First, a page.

>Tropical SST Anomalies Revisited – Introduction


In their recent paper “Limits on CO2 Climate Forcing from Recent Temperature Data of Earth”, Douglass and Christy state in their summary remarks, “An underlying temperature trend of 0.062±0.010 deg K/decade was estimated from data in the tropical latitude band. Corrections to this trend value from solar and aerosols climate forcings are estimated to be a fraction of this value. The trend expected from CO2 climate forcing is 0.070g degC/decade, where g is the gain due to any feedback. If the underlying trend is due to CO2 then g~1. Models giving values of g greater than 1 would need a negative climate forcing to partially cancel that from CO2. This negative forcing cannot be from aerosols.” The if statement, “If the underlying trend is due to CO2 then g~1,” drives the conclusion about the underlying trend. Suppose there are other easily observable variables that would reduce the CO2 contribution.

The intent of this post is not to define the values of the forcings, but to identify any oceanic oscillations that can be used to explain all or part that warming. I will post hemispheric tropical data for individual oceans and attempt to identify the sources of their variations in subsequent posts.


Figure 1 illustrates monthly Global and Tropical SST Anomaly data from January 1854 to August 2008. The data have been smoothed with 85-month running-average filters. There is a period of substantial difference between 1945 and 1975. During that time, tropical SST anomalies dipped well below global SST anomalies. Other than that, the two data sets correlate well.

Figure 1

In Figure 2, I’ve divided the data at the equator, creating Northern and Southern Tropical SST anomaly data sets. The dip from 1945 to 1975 was most prevalent in the Southern Hemisphere.
Figure 2

Recent short-term Tropical SST Anomaly data for both hemispheres is illustrated in Figure 3. Note that the Southern Hemisphere responses to the two major El Nino events are larger than the Northern Hemisphere. Does this indicate a difference in how the two El Nino events originated? Or does it reflect a difference in how the two hemispheres react?
Figure 3


In the tropics of the Northern Hemisphere, the Atlantic and Pacific Oceans are separated by Central America. Refer to Figure 4. And in the tropics for the Southern Hemisphere, the border between the Indian and Pacific Oceans is normally represented to include Sumatra, the Lesser Sunda Islands, then on to Australia.
Figure 4

These two borders do not lend themselves to being separated at single longitudes, which is required by the NOAA NOMADS system, the source of the data used in these Smith and Reynolds SST posts. Are the differences between the data between those oceans significant enough for concern? Or does a similarity with only one of the two oceans suggest that those areas be included in one but not the other data set? Or are should they be excluded so not to unduly influence either data? Only one way to find out.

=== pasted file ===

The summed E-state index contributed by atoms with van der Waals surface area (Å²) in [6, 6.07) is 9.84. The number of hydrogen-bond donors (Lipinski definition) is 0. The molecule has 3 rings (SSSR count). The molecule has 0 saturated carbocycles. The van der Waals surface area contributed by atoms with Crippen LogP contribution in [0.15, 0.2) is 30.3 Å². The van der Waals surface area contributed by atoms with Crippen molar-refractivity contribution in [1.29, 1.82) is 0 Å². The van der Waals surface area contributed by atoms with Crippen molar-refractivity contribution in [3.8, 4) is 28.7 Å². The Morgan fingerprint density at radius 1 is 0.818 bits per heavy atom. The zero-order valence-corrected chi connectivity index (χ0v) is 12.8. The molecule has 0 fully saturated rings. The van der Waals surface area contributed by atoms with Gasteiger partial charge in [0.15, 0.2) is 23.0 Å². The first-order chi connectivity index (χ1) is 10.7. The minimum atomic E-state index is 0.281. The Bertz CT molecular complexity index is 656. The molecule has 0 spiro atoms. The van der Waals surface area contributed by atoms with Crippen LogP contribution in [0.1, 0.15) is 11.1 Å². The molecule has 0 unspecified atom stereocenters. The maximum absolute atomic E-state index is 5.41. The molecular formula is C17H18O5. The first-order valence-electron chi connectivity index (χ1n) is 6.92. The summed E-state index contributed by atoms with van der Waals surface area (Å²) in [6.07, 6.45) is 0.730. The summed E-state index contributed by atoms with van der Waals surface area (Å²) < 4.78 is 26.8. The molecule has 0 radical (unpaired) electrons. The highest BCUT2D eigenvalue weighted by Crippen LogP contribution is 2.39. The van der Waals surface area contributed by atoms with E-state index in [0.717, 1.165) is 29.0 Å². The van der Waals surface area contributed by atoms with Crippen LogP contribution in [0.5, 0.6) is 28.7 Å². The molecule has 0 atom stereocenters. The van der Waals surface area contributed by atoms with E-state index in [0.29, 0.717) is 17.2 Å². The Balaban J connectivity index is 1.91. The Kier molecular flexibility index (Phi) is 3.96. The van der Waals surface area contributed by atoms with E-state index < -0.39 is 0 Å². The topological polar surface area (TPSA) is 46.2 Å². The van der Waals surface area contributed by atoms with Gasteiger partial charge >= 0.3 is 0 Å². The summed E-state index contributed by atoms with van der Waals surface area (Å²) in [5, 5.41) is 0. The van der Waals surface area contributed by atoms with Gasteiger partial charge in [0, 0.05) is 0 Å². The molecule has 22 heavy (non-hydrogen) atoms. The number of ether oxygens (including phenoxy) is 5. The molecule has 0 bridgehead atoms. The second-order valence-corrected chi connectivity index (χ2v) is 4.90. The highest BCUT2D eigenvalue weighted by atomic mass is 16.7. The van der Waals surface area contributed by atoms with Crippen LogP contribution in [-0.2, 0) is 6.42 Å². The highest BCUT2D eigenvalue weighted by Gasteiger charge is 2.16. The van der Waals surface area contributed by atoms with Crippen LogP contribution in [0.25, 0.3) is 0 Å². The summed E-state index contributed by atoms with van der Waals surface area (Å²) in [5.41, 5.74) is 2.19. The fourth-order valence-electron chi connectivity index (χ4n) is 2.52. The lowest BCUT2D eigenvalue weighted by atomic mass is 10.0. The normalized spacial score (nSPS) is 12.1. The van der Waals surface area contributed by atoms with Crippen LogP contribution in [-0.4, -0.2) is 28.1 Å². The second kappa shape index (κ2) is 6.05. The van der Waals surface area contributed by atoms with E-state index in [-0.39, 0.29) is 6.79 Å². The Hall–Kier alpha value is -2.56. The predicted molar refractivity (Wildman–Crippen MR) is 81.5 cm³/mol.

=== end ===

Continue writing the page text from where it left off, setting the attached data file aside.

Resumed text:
Figure 5 shows SST anomalies for the Tropical North Atlantic, for the Tropical Northeast Pacific, and for Mixed Atlantic-Pacific Data, the area that separates the prior two. At this stage, the mixed data was not included in the Atlantic or Pacific data. There is enough difference between the three data that I’ve elected to exclude the Mixed Atlantic-Pacific Data completely. I’ll just have to consider it if an unusual bias unveils itself in subsequent posts.
Figure 5

I went through the same process for the Indian, West Pacific, and the Mixed Indian-Pacific data sets for the Southern Tropics. Refer to Figure 6. While the Mixed data has greater variations than the Southern Tropical Indian Ocean data, a result possibly of the small geographic area, it’s clear that the Mixed data does follow the underlying trends of the Indian Ocean data. This is further illustrated by the short-term data in Figure 7. I will include the Mixed data with the Indian Ocean.
Figure 6

Figure 7

Figure 8 is just a graphic with notes to document those conclusions.
Figure 8


The last illustration, Figure 9, is the global Mercator projection that shows the areas to be looked at in the following posts and their coordinates.
Figure 9


Sea Surface Temperature Data is Smith and Reynolds Extended Reconstructed SST (ERSST.v2) available through the NOAA National Operational Model Archive & Distribution System (NOMADS).

About Bob Tisdale

Research interest: the long-term aftereffects of El Niño and La Nina events on global sea surface temperature and ocean heat content. Author of the ebook Who Turned on the Heat? and regular contributor at WattsUpWithThat.
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